The January issue of ARMY carries a commentary headlined “Command Climate Guidance Falls Short”. It is a well-written study of the intent of rules and regulations addressing serious command climate issues such as equal opportunity and Sexual Harassment/Assault Response & Prevention. The article also presents the Defense Equal Opportunity Management Institute’s directions regarding “the official command climate survey tool”, the regulatory requirements provided in Army Regulation 600-20: Army Command Policy, and the Army’s Equal Opportunity Program. Collectively, these directives require Defense Institute surveys for which the preponderance of questions concern equal opportunity and SHARP and provide for the “feedback report” that identifies the “challenging leadership issues” to be dealt with.
The authors then identify the shortcomings of the program, the absence of attention to many other issues that affect command climate, and the overemphasis and selectivity on equal opportunity and SHARP. They call attention to the bureaucratic collection and management of data-to which I would add inaccuracies of the data in the first place. Such surveys obtain answers that range from fact to falsity and perhaps to fanciful, depending on each soldier’s reaction concerning the validity and appropriateness of the questions.
It is at this point that I disagree with the authors’ proposals for improving the effort, which I interpret as more of the same. The seek to increase the size of the surveys, generate more questions, pinpoint specific issues, develop a new instrument to assess command climate, provide more direction tools, and demand better results from commanders; all in all, bigger, better, and greater administrative burden. In my opinion, this whole subject is a politically correct issue looking for the military services to test social theory and provide test beds concerned with interpersonal relationships.
Further in my opinion, command climate is determined by commanders and how they create confidence among their soldiers, squad and platoon leaders in their ability to successfully accomplish the mission. If every soldier knows that he or she can perform the role, believes that his or her squad and platoon mates can perform theirs and that is the unit he or she is willing to go to war with, the fundamental command requirement is met.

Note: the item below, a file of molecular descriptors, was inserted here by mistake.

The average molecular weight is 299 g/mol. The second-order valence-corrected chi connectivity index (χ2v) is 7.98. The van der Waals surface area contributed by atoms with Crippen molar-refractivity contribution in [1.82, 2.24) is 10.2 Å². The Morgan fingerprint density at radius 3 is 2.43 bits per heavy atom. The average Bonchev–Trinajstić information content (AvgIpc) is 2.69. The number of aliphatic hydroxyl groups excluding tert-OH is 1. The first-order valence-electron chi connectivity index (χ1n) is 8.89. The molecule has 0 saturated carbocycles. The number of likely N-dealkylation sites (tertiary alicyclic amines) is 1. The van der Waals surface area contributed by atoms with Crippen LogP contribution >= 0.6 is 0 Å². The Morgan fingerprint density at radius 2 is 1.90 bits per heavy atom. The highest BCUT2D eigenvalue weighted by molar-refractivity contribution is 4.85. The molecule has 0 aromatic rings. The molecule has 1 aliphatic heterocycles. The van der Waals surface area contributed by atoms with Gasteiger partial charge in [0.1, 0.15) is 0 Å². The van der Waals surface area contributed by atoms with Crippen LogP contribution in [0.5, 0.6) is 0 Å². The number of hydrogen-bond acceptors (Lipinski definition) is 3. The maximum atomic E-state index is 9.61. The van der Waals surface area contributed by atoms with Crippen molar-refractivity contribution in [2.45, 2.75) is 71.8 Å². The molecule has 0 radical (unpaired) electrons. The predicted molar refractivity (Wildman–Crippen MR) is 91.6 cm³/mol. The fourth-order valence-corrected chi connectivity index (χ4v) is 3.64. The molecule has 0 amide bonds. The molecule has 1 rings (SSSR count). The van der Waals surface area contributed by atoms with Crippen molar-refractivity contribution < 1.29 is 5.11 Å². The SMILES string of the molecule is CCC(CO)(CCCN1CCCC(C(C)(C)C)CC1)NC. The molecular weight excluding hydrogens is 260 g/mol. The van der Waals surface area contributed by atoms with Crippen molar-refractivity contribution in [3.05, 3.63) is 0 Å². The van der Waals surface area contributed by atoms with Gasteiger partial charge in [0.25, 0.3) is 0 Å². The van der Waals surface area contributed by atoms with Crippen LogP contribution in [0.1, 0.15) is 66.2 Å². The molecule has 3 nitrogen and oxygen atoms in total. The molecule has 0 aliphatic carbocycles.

The second requirement is an acceptance that the higher-echelon commanders are qualified and capable; and that they will make proper decisions, ensure adequate support, and take corrective action when mistakes have been made or problems identified. Meeting those two requirements successfully results in a worthy and effective command climate.
There are uncounted number of issues that commanders must deal with, equal opportunity and SHARP among them, but they are no more or less demanding than an excessive deadline rate in the motor pool, marksmanship qualification scores, physical conditioning, or family dissatisfaction with their medical care or the inadequacies of the commissary. All issues have to be recognized and dealt with appropriately.
This is not to say that the Army does not have command climate problems. Not all commanders recognize the relative importance of each issue or make the best decisions dealing with them. Many issues are beyond their control because supplies, equipment, training facilities or money are not available to alleviate a problem. But as long as the command chain is aware of a problem and is taking what action it can, the command climate will remain satisfactory.
This is also not to say that problems unattended or ignored or caused by higher echelons of decision-makers do not affect command climate. The presence of nondeployables in the ranks, the limitations on numbers committed to combat missions, excessive or inappropriate rules of engagement, a backlog of maintenance and repair, failure to routinely modernize equipment and yes, the demands for addressing such things as equal opportunity, SHARP and other social issues have a definite impact on command climate. The Army can do little more than identify those issues and hope that they will be remedied by a more concerned DoD or Congress.
Gen. Frederick J. Kroesen, USA Ret., formerly served as vice chief of staff of the U.S. Army and commander in chief of U.S. Army Europe. He is a senior fellow of AUSA’s Institute of Land Warfare.
This article originally appeared in ARMY magazine, Vol. 67, No. 3, March 2017. Reprinted by permission. Copyright 2017 by the Association of the United States Army, all rights reserved.